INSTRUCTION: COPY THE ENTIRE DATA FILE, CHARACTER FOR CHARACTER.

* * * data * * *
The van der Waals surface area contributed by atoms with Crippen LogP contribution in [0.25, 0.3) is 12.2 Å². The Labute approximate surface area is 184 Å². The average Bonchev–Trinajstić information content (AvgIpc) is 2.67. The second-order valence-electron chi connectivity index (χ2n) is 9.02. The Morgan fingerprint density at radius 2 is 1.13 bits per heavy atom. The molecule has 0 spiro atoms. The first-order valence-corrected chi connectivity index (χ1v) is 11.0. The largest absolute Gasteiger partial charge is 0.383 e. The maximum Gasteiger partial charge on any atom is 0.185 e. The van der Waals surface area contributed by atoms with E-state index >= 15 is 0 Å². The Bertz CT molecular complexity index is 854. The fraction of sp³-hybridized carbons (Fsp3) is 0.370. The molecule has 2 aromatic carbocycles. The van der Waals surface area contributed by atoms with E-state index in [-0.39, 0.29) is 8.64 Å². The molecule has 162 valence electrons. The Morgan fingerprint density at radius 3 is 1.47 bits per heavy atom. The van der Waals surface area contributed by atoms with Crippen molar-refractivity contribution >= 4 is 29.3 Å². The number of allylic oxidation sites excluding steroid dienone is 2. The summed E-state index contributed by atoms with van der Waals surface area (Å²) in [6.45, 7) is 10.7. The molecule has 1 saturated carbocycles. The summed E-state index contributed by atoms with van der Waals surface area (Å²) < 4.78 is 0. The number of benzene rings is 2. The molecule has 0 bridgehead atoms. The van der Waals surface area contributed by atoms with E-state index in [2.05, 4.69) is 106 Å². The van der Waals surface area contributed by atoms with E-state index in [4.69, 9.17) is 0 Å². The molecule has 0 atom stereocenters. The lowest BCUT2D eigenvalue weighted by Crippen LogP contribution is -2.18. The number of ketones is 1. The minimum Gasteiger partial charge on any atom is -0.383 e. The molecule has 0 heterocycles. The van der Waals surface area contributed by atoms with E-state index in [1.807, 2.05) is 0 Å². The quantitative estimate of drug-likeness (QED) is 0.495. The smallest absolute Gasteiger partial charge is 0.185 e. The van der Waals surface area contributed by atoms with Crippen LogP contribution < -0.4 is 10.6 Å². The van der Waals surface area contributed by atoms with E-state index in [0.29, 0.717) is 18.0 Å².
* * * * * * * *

The van der Waals surface area contributed by atoms with Crippen LogP contribution in [0.25, 0.3) is 12.2 Å². The Labute approximate surface area is 184 Å². The average Bonchev–Trinajstić information content (AvgIpc) is 2.67. The second-order valence-electron chi connectivity index (χ2n) is 9.02. The Morgan fingerprint density at radius 2 is 1.13 bits per heavy atom. The molecule has 0 spiro atoms. The first-order valence-corrected chi connectivity index (χ1v) is 11.0. The largest absolute Gasteiger partial charge is 0.383 e. The maximum Gasteiger partial charge on any atom is 0.185 e. The van der Waals surface area contributed by atoms with E-state index >= 15 is 0 Å². The Bertz CT molecular complexity index is 854. The fraction of sp³-hybridized carbons (Fsp3) is 0.370. The molecule has 2 aromatic carbocycles. The van der Waals surface area contributed by atoms with E-state index in [-0.39, 0.29) is 8.64 Å². The molecule has 162 valence electrons. The Morgan fingerprint density at radius 3 is 1.47 bits per heavy atom. The van der Waals surface area contributed by atoms with Crippen molar-refractivity contribution >= 4 is 29.3 Å². The number of allylic oxidation sites excluding steroid dienone is 2. The summed E-state index contributed by atoms with van der Waals surface area (Å²) in [6.45, 7) is 10.7. The molecule has 1 saturated carbocycles. The summed E-state index contributed by atoms with van der Waals surface area (Å²) < 4.78 is 0. The number of benzene rings is 2. The molecule has 0 bridgehead atoms. The van der Waals surface area contributed by atoms with E-state index in [2.05, 4.69) is 106 Å². The van der Waals surface area contributed by atoms with E-state index in [4.69, 9.17) is 0 Å². The molecule has 0 atom stereocenters. The lowest BCUT2D eigenvalue weighted by Crippen LogP contribution is -2.18. The number of ketones is 1. The minimum Gasteiger partial charge on any atom is -0.383 e. The molecule has 0 heterocycles. The van der Waals surface area contributed by atoms with E-state index in [1.807, 2.05) is 0 Å². The quantitative estimate of drug-likeness (QED) is 0.495. The smallest absolute Gasteiger partial charge is 0.185 e. The van der Waals surface area contributed by atoms with Crippen LogP contribution < -0.4 is 10.6 Å². The van der Waals surface area contributed by atoms with E-state index in [0.29, 0.717) is 18.0 Å².